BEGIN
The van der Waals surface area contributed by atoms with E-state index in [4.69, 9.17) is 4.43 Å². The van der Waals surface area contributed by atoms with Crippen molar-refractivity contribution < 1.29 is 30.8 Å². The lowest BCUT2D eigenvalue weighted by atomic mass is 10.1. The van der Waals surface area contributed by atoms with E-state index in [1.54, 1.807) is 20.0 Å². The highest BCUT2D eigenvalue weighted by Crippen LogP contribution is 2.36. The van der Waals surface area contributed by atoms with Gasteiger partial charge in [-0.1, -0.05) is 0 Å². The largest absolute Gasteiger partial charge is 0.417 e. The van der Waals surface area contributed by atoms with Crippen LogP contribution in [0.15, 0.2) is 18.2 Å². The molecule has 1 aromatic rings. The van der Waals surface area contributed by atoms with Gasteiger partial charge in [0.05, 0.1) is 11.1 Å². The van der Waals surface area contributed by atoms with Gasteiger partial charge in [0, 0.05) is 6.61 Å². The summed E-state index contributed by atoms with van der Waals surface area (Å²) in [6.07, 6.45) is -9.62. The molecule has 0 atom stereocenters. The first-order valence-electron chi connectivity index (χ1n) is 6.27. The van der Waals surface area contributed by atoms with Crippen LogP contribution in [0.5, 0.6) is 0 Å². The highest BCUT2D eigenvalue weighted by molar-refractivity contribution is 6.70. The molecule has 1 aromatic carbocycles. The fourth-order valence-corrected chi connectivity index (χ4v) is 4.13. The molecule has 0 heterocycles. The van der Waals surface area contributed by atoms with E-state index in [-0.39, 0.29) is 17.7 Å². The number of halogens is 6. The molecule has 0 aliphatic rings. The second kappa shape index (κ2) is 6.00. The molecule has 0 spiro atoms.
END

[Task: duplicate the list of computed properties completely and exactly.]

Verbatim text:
The van der Waals surface area contributed by atoms with E-state index in [4.69, 9.17) is 4.43 Å². The van der Waals surface area contributed by atoms with Crippen molar-refractivity contribution < 1.29 is 30.8 Å². The lowest BCUT2D eigenvalue weighted by atomic mass is 10.1. The van der Waals surface area contributed by atoms with E-state index in [1.54, 1.807) is 20.0 Å². The highest BCUT2D eigenvalue weighted by Crippen LogP contribution is 2.36. The van der Waals surface area contributed by atoms with Gasteiger partial charge in [-0.1, -0.05) is 0 Å². The largest absolute Gasteiger partial charge is 0.417 e. The van der Waals surface area contributed by atoms with Crippen LogP contribution in [0.15, 0.2) is 18.2 Å². The molecule has 1 aromatic rings. The van der Waals surface area contributed by atoms with Gasteiger partial charge in [0.05, 0.1) is 11.1 Å². The van der Waals surface area contributed by atoms with Gasteiger partial charge in [0, 0.05) is 6.61 Å². The summed E-state index contributed by atoms with van der Waals surface area (Å²) in [6.07, 6.45) is -9.62. The molecule has 0 atom stereocenters. The first-order valence-electron chi connectivity index (χ1n) is 6.27. The van der Waals surface area contributed by atoms with Crippen LogP contribution in [0.5, 0.6) is 0 Å². The highest BCUT2D eigenvalue weighted by molar-refractivity contribution is 6.70. The molecule has 1 aromatic carbocycles. The fourth-order valence-corrected chi connectivity index (χ4v) is 4.13. The molecule has 0 heterocycles. The van der Waals surface area contributed by atoms with E-state index in [-0.39, 0.29) is 17.7 Å². The number of halogens is 6. The molecule has 0 aliphatic rings. The second kappa shape index (κ2) is 6.00. The molecule has 0 spiro atoms.